One of the strangest things to get used to was people staring at me all the time, especially in Northern China. Sometimes people (normally teenagers) come and ask you for photos, often when I was looking my worst in a hoodie and jeans with greasy hair and no make up. Sometimes they just take selfies with you in the background or blatantly put their phone in your face and take a photo without saying anything and then walk off. One time in a local restaurant two of us were out eating and parents were lining up their children to have photos with us! It's bizarre, but funny.

I also noticed that there are a number of women who take their children to work. In hostels, you would often see the staff's children there playing or eating. Also, on out of city buses where there is a conductor type of role, there would often be a woman with a pre-school age child and some toys to keep them entertained! I'm assuming this would be different in a more formal environment, but again they just get on with things and don't let much stop them from what they are doing.

Sharing food is something that is also common place. Obviously in restaurants numerous dishes are normally ordered and shared. However in hostels or other places, people often take out their food and offer it round to people close by. On the whole people are very friendly and welcoming and are more than happy to help if you are stuck with anything.

Places worth a mention

An unexpected day trip led me to one of my favourite places in China. Six hours after leaving the hostel, a dorm mate and I arrived at the Dongchaun Red Lands. The area is full of rolling hills, is very rural, where there are few/no tourists. There are many local farmers working the land with traditional farming methods and we met a local woman sat at the side of the road, overlooking the hills and sewing new shoes to presumably sell.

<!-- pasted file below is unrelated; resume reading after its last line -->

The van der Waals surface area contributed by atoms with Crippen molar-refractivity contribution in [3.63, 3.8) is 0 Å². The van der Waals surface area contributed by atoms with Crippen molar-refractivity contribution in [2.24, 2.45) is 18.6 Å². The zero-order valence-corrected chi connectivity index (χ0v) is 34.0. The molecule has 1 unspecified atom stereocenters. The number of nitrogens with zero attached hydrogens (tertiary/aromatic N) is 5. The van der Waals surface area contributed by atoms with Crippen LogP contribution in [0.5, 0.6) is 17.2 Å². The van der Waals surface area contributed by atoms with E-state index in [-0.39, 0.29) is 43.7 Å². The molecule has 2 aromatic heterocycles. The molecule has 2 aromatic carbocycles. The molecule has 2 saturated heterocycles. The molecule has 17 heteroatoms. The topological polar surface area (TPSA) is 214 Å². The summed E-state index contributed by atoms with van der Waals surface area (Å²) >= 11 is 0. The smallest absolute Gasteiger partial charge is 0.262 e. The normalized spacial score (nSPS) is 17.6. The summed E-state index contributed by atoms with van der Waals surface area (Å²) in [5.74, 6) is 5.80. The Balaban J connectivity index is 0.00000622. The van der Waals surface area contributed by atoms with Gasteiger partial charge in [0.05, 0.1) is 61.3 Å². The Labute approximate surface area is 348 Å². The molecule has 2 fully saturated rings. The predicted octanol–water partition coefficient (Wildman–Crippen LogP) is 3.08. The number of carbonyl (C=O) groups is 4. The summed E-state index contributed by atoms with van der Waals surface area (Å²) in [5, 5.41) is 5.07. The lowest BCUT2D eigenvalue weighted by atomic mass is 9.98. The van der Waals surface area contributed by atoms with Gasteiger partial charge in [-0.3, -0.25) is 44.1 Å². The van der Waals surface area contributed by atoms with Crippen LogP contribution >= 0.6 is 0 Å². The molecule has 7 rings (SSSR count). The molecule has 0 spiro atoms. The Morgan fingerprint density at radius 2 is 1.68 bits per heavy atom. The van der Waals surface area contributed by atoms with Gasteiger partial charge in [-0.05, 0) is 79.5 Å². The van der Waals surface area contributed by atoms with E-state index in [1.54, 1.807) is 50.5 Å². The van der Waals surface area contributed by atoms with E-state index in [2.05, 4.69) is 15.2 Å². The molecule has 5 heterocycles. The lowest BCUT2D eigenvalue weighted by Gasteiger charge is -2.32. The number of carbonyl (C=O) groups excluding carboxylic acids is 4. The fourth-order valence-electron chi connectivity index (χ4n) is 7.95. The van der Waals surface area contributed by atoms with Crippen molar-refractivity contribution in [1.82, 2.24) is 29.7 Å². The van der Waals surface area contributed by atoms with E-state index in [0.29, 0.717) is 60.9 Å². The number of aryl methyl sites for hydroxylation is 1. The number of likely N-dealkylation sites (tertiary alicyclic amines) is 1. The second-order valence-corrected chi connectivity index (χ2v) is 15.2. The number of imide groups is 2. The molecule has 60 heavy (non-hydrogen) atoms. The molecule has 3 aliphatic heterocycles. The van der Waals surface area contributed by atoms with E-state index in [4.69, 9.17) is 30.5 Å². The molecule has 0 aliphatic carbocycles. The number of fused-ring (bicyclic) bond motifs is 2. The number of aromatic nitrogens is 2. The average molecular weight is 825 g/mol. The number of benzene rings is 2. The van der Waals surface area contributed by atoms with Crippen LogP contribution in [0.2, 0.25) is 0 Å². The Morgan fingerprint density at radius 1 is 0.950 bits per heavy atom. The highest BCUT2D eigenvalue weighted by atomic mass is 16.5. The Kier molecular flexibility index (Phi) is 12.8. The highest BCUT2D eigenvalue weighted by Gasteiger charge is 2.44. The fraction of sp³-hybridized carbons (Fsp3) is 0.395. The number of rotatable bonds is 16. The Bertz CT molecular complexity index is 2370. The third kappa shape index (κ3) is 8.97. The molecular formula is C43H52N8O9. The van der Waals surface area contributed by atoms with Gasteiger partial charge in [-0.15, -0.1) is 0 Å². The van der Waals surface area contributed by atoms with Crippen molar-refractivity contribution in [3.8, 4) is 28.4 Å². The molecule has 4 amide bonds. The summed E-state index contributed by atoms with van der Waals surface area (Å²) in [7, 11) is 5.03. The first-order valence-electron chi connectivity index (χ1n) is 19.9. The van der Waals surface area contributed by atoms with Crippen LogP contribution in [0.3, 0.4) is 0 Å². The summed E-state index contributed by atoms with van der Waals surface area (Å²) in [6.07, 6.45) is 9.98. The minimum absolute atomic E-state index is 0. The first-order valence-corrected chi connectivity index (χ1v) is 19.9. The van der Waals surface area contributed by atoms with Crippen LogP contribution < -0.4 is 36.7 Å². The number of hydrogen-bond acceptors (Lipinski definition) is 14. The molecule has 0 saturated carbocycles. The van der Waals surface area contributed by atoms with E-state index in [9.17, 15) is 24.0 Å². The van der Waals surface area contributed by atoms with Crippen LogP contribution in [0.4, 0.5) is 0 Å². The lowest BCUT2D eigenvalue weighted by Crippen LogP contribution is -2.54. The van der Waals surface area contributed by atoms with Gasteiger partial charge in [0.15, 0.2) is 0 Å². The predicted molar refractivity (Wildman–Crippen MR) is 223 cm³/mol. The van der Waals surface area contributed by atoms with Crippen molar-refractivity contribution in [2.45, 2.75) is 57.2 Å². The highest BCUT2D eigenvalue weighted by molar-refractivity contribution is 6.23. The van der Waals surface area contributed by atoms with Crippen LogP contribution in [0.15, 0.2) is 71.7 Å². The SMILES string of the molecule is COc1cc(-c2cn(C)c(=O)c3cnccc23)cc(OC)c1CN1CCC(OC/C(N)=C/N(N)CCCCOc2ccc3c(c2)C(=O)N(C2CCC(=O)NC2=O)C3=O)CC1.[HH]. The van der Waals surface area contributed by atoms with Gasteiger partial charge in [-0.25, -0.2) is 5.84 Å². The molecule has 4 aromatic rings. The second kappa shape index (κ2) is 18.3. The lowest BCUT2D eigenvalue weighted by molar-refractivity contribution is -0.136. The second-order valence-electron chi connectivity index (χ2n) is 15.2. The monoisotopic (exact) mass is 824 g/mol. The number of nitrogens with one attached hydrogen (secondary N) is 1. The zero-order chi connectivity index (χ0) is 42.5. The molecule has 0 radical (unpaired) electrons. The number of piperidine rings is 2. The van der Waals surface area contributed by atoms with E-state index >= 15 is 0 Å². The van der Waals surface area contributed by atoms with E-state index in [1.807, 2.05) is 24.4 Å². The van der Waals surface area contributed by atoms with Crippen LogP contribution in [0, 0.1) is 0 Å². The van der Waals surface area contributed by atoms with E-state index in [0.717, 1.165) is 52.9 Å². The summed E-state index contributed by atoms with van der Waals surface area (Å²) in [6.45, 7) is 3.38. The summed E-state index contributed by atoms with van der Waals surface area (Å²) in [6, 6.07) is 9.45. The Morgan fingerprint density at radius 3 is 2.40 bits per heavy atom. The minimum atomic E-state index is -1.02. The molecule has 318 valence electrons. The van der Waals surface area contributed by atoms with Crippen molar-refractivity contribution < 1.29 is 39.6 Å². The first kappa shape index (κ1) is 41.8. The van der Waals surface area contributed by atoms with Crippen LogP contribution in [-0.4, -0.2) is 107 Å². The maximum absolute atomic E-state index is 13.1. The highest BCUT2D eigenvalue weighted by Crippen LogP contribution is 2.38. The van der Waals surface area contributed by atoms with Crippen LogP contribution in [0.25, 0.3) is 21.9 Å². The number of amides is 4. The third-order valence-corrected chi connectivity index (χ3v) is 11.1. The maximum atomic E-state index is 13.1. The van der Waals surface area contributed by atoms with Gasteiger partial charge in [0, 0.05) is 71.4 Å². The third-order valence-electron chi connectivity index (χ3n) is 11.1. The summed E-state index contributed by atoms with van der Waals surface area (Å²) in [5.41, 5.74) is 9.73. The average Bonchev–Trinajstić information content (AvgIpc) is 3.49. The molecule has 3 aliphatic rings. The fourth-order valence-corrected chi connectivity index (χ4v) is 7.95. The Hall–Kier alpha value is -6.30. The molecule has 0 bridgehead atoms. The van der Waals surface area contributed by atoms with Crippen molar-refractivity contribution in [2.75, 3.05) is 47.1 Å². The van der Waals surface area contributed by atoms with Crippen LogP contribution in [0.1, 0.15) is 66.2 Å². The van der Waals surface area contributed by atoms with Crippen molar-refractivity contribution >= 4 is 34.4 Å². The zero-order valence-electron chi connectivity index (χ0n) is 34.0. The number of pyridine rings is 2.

Because we arrived at 4pm (!) and had no idea how we were going to get back again we couldn't stay long. After a hitch hike and a mini bus trip where I had a chicken under my seat, we were back in Kunming. I really wanted to be able to wonder around the red lands, hire a scooter, drive the crazy winding roads and watch local life so it's a shame it was such a brief visits. Another addition to the travel bucket list, but this time in season so it's even more impressive.

Each city I visited had its own selling point, but I was surprised not to be as taken with Shanghai. Beijing has many historical places to look around, Xi'an had the best food, Zhangjaijie had the best mountains, Harbin obviously had incredible ice and snow sculptures, Yunnan Province had lovely parks, people, cafe culture etc. I suppose Shanghai has the best buildings, but the pollution was very bad when I was there which just put a dampener on it.

Harbin Ice and Snow festival is something that you should see in the North of China. But at -23 degrees and the weather app on my phone showing a 'feels like' temperature of -32 degrees, you need to be able to withstand some serious cold weather! It will be unlike anything you ever see, with huge ice palaces, snow sculptures of scenes, people, Disney characters, ice slides, frozen lakes, and rivers to walk across.


If you've seen the film Avatar, you will know that it is set in a place where there are tall, skinny, floating mountains. Zhangjaijie is the place that the film scenery is based on. Walking around them was amazing and whilst It wasn't the right weather for us to see the 'floating mountains', they were incredible to see anyway, especially with wild monkeys around.


It's also round the corner from Tainman Mountain, where we took the worlds longest cable car and walked over a glass walkway that's nearly a mile above the lower mountains below! Thankfully we got from one end to the other in one piece.


Other China experiences